Museum tour in English: modern Japanese ceramics (Friday Jan. 20)


Picture plate in the “new Majolica style” (1905) by Itaya Hazan (1872-1963). Collection of Tokyo Tech Museum and Archives.

Please join me at the Shoto Museum of Art in Shibuya on Friday January 20, 2017 when I’ll give a guided tour in English of Ceramics Japan: Tracing Japanese Modern through Ceramics. The tour will begin at 6:30 pm and is free with regular museum admission (500 yen for adults, less if you’re a student or over 60).

The exhibition provides an excellent overview of Japanese ceramics in the modern era, which is to say from the Meiji Restoration of 1868 until the end of World War II. It covers everything from the export ceramics that set off the Japonism boom in the West to what was made in Japan during the war, a topic rarely covered. The focus is on design, and the very deliberate way Japanese ceramic designers first responded to foreign tastes and trends, and then set about searching for a unique Japanese aesthetic for ceramics.


Lidded pots with mythical shishi lions, decorated in Tokyo in the Satsuma style by Niimura Tomezo in gold and overglaze enamels. Early Meiji period/late 19th century. Private collection.

If you’ve been on my museum tours before, you know they are lively and informal. I try to keep keep things accessible for total beginners while offering new information and insights for those who may be already deep into the subject matter. There are lots of cool and unexpected things to see in this exhibition, including the first Western-style dinner set successfully made in Japan (the “Sedan” pattern made by Nippon Toki, which later became Noritake) and the sort of sink made in the 1920s for oh-so-modern multi-family dwellings like the famous Dojunkai apartments in Omotesando.


I love these dishes designed by Hino Atsushi and manufactured by Okura Toen in the 1920s using a traditional maki-e etching technique Private collection.

Advance reservations are not necessary, and it’s fine to just turn up if you can. But it’s helpful to me if you let me know you’re coming so I have an idea of how many people are coming. You can do that through the contact form on this blog, by leaving a comment or by email to gordenkeralice(at) Hope to see you there! The Shoto Museum is about a 15-minute walk from the Hachiko exit of Shibuya Station, and closer to Shinsen Station on the Keio Inokashira Line.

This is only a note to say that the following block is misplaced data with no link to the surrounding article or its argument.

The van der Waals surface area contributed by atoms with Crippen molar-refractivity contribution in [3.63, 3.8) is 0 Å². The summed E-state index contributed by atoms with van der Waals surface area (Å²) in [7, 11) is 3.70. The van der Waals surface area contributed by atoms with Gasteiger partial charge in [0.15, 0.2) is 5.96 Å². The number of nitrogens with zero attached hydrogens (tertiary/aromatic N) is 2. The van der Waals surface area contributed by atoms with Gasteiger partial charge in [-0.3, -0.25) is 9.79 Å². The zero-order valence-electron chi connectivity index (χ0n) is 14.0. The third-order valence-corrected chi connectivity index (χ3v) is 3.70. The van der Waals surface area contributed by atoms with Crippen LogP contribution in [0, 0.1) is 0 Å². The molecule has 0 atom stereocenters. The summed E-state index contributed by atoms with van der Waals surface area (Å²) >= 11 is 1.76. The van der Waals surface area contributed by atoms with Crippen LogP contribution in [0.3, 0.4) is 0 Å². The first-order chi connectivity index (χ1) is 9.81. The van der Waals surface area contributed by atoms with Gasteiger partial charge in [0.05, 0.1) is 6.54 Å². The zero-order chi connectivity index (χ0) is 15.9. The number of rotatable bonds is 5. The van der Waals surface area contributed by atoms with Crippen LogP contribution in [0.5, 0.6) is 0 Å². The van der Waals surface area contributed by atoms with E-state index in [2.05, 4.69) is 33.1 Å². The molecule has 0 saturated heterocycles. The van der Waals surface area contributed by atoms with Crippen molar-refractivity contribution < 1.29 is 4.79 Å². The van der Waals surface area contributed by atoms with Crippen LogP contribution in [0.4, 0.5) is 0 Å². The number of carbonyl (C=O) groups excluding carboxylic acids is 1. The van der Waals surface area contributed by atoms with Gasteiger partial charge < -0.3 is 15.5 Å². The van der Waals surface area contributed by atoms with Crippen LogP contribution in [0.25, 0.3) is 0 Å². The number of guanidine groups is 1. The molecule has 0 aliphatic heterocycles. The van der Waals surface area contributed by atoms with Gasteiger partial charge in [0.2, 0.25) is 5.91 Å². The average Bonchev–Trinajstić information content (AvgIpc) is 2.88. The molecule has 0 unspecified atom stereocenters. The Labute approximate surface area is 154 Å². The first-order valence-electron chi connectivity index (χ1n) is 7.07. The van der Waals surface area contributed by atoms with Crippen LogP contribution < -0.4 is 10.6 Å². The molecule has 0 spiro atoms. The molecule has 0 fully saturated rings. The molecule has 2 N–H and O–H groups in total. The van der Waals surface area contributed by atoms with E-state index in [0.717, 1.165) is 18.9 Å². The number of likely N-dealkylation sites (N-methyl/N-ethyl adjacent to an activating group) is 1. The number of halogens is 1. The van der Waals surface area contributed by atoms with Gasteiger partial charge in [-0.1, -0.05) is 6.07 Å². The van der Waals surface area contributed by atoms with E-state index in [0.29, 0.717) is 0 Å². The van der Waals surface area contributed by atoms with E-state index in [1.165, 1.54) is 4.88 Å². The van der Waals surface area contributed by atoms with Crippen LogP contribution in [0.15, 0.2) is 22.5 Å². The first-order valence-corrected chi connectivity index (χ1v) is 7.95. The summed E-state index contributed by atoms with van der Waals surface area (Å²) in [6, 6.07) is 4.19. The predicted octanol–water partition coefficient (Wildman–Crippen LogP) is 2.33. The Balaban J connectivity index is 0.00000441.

Ceramic tiles were introduced in Japan as a novel building material and became popular after the Great Kanto Earthquake of 1923 because they were seen as modern and safer. Colorful tiles like this were made by many companies, including Danto Kabushiki Kaisha in Osaka.

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[This trip is now full.]Nov. 12″Discover Another Kanagawa”


Regular readers of this blog know that I’ve been working with Kanagawa Prefecture for over a year to design short tours for people like me:  foreign residents of Japan who enjoy learning and getting out of the to discover lesser known but eminently worthwhile destinations. To date, I’ve brought groups to four great spots in Kanagawa: the lovely Manazuru peninsula, fascinating Oyama (“Edo’s Disneyland”), the Tanzawa mountain range and most recently, to Ashigara to see  mounted archery, plum blossoms and sake making. Well, I’ve got another little goodie in the works, and I’m posting advance notice so those interested can save the date: Saturday,  November 12.


This time, we’ll venture to Minami Ashigara at the western edge of the prefecture, over towards Mount Fuji. It’s a place of real natural beautyーcitrus trees dotting steep green hillsides, green valleys amid mountains and small-scale farms and rice patties, yet close enough to Tokyo and Yokohama for an easy day trip.  In keeping with Kanagawa’s effort to promote the western part of the prefecture as the natural place for healing, this time I’m incorporating Japanese-style wellness into my usual mix of culture, fun and exploration   The goal will be to stimulate the mind and senses while relaxing and refreshing the body and soul.